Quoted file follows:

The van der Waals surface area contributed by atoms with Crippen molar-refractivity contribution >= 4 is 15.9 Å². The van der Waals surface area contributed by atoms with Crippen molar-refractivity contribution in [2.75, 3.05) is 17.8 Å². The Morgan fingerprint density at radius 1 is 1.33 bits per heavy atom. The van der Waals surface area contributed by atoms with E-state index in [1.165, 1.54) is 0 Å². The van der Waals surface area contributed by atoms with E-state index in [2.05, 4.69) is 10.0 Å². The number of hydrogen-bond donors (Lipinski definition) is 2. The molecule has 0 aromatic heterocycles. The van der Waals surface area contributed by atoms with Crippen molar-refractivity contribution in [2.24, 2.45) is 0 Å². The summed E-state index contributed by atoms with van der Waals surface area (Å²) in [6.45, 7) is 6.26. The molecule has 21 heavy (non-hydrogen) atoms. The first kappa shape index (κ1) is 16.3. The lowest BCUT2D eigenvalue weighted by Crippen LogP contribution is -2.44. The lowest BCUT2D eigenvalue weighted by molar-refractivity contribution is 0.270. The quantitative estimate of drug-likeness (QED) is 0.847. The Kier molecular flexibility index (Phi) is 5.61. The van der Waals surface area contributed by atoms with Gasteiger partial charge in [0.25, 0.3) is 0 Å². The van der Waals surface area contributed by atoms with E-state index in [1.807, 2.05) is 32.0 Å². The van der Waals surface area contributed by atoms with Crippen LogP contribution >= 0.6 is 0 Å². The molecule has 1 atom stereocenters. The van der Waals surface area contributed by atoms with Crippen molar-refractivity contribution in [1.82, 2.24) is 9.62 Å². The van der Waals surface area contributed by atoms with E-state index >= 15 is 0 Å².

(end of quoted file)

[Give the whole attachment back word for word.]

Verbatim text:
The van der Waals surface area contributed by atoms with Crippen molar-refractivity contribution >= 4 is 15.9 Å². The van der Waals surface area contributed by atoms with Crippen molar-refractivity contribution in [2.75, 3.05) is 17.8 Å². The Morgan fingerprint density at radius 1 is 1.33 bits per heavy atom. The van der Waals surface area contributed by atoms with E-state index in [1.165, 1.54) is 0 Å². The van der Waals surface area contributed by atoms with E-state index in [2.05, 4.69) is 10.0 Å². The number of hydrogen-bond donors (Lipinski definition) is 2. The molecule has 0 aromatic heterocycles. The van der Waals surface area contributed by atoms with Crippen molar-refractivity contribution in [2.24, 2.45) is 0 Å². The summed E-state index contributed by atoms with van der Waals surface area (Å²) in [6.45, 7) is 6.26. The molecule has 21 heavy (non-hydrogen) atoms. The first kappa shape index (κ1) is 16.3. The lowest BCUT2D eigenvalue weighted by Crippen LogP contribution is -2.44. The lowest BCUT2D eigenvalue weighted by molar-refractivity contribution is 0.270. The quantitative estimate of drug-likeness (QED) is 0.847. The Kier molecular flexibility index (Phi) is 5.61. The van der Waals surface area contributed by atoms with Gasteiger partial charge in [0.25, 0.3) is 0 Å². The van der Waals surface area contributed by atoms with E-state index in [1.807, 2.05) is 32.0 Å². The van der Waals surface area contributed by atoms with Crippen LogP contribution >= 0.6 is 0 Å². The molecule has 1 atom stereocenters. The van der Waals surface area contributed by atoms with Crippen molar-refractivity contribution in [1.82, 2.24) is 9.62 Å². The van der Waals surface area contributed by atoms with E-state index >= 15 is 0 Å².